My last blog entry was down with The Sadness™, but I promise you this one is going to be fun(ner). You will have to take my word for it, because at first glance, this blog entry is going to taste like a big old bowl of Crazy Horse Lady with a side of Bad Decisions.
But stick with me, there are polo ponies.
Do I have your attention yet? Good—go grab that box o’wine and get your Snuggie on.
PART 1 – THE SAD PART (AGAIN)
There was a moment, maybe halfway through Soon’s hospital stay, and where I was riding the low of the emotional rollercoaster, where I declared that if Soon did not survive, I was done with owning horses.
I had been in horses for 25 years, been an owner for 14 years. In those 14 years, I had endured three colic surgeries. It just seemed like a disproportionate amount of major medical/surgical struggles compared to many other horse owners I knew. I suppose in that emotional low, I was feeling extremely bitter and angry.
What did I do to deserve this? What did my horses do to deserve this? It just seemed so unfair. It was not because of management issues, either. They had the best feeding program, daily grass turnout, plenty of exercise and stress kept as minimal as possible. My mare had two nephrosplenic entrapments, and Soon had suffered a displacement and torsion. Their insides literally could not sit down and stay put.
I had been beyond blessed to have these two horses that I considered my “horse of a lifetime,” and colic had claimed both of them. I was done. I could not do it anymore.
Perhaps I would keep riding, maybe train some OTTBs or young horses on the side, and help some friends…or perhaps I would sell everything and walk away completely.
I was done.
Then, not long after Soon passed, there was a feeling of peace on this subject where before there had been only bitterness. Our struggle was over, and once I found steady footing once again, I knew there would be another horse someday. I did not figure it happening any time soon, but I knew there would be a day where I would call another my own. I hoped, when that day came, that I would do right by the new addition, and in doing so, honor the two great soldiers that came before.
Well, that time has already come, and the changing of the guard is taking place.
I had not intended to look at horses for several months, at least until I knew what my next military assignment was going to be. Part of me decided that Soon’s passing was a sign for me to finally move to England and go on that new adventure on my own. In the meantime, I was going to ride some OTTBs for my trainer friend, go out to do more normal social stuff, and just wait until the right horse came along later. I honestly was not looking.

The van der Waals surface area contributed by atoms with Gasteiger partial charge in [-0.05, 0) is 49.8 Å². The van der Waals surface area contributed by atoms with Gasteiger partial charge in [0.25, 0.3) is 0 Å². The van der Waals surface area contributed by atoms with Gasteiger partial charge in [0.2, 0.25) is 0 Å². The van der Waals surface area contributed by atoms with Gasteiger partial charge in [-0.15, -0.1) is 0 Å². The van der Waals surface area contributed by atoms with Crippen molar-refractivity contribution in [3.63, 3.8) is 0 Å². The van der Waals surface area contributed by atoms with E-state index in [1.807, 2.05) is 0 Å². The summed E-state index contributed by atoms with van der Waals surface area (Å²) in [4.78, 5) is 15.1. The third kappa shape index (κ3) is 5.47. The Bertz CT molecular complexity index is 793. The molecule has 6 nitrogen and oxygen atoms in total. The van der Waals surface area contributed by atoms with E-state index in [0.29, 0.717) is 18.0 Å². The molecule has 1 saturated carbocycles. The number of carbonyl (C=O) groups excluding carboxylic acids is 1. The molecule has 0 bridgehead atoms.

And then the right one fell into my lap. His ad kept popping up in front of me. I ignored it initially. It was too soon; I was not ready. But when it kept showing up, I finally examined it closely. I liked what I was looking at and was interested in what I saw.
That alone was a big step—me allowing myself to imagine another horse so quickly after losing Soon. But why? I asked myself this and found it was not because I wanted to fill a void. After the first couple of weeks without Soon, I realized I not only missed him terribly, but I missed not having a partner. I missed not going to the barn and having that one horse I knew, that was mine.
In that moment, I knew it did not have to be Soon. There is no replacing him. I could never hope to even come close to who and what he was. But I could allow the possibility of a new relationship, a new partner, a new journey. I could have a new future with a new horse. Maybe.
I exchanged some very informative emails with the seller, and I took 24 hours to really consider what I was doing. Was I doing this because I was truly ready for another horse? Or, was I rushing into something after Soon’s death and acting irrationally? What about England and traveling Europe?
I took that time and thought it over. I bounced the idea off some good friends who knew what Soon meant to me. They were excited and supportive. I made the trip out to Lexington, Ky., that weekend to give him a try. I had no expectations. There was no pressure. If it was not totally right, I would walk away and resume my European plans. Worst case scenario, even if I did not like the horse, I still got to spend four days with one of the most wonderful people I know, meet her beautiful infant son, and enjoy some time in beloved Kentucky. This was not a bad plan.
I went out and saw the horse. Rode him. Hacked him. Jumped cross-country fences in the most polite, huntery manner ever. Snuggled with him. And he was perfect. And a week later, he came home with me.
PART 2 – THE POLO PONY PART
Now, I probably know what you are thinking: “OK, but where do the polo ponies come in?”
Yes, very astute, thank you. What on earth do polo ponies have to do with this epic adventure? Well…I bought a polo pony.
….DRINK THE WINE AND STAY WITH ME.
Let me introduce you this shiny new unicorn of greatness. His name is Lucky Strike, also known as Sig. He is a 3-year-old Thoroughbred gelding by Northern Afleet, out of Godiva (Chile), bred by the historic Mt. Brilliant Farm in Lexington. He was purpose-bred for elite-level polo but grew to be too tall. Thus, he was given to Carleigh Fedorka (of the A Yankee In Paris blog), who put a solid foundation on him in the coming months.